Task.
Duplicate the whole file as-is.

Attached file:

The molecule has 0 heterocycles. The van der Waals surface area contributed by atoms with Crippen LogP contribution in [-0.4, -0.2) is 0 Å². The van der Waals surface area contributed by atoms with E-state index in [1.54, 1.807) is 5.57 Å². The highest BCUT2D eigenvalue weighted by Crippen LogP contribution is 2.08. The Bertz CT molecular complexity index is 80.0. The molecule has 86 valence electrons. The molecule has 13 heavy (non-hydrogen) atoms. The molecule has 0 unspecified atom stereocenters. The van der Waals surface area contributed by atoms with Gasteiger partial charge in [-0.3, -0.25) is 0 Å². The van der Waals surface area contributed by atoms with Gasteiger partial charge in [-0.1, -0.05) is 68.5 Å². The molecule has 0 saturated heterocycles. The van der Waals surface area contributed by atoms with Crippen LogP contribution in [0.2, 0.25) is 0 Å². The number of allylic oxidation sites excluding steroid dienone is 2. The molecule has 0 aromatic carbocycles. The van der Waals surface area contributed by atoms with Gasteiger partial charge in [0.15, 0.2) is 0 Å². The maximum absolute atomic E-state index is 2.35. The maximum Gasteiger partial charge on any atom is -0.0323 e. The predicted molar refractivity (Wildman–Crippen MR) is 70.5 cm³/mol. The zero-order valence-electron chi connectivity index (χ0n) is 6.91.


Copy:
The molecule has 0 heterocycles. The van der Waals surface area contributed by atoms with Crippen LogP contribution in [-0.4, -0.2) is 0 Å². The van der Waals surface area contributed by atoms with E-state index in [1.54, 1.807) is 5.57 Å². The highest BCUT2D eigenvalue weighted by Crippen LogP contribution is 2.08. The Bertz CT molecular complexity index is 80.0. The molecule has 86 valence electrons. The molecule has 13 heavy (non-hydrogen) atoms. The molecule has 0 unspecified atom stereocenters. The van der Waals surface area contributed by atoms with Gasteiger partial charge in [-0.3, -0.25) is 0 Å². The van der Waals surface area contributed by atoms with Gasteiger partial charge in [-0.1, -0.05) is 68.5 Å². The molecule has 0 saturated heterocycles. The van der Waals surface area contributed by atoms with Crippen LogP contribution in [0.2, 0.25) is 0 Å². The number of allylic oxidation sites excluding steroid dienone is 2. The molecule has 0 aromatic carbocycles. The van der Waals surface area contributed by atoms with Gasteiger partial charge in [0.15, 0.2) is 0 Å². The maximum absolute atomic E-state index is 2.35. The maximum Gasteiger partial charge on any atom is -0.0323 e. The predicted molar refractivity (Wildman–Crippen MR) is 70.5 cm³/mol. The zero-order valence-electron chi connectivity index (χ0n) is 6.91.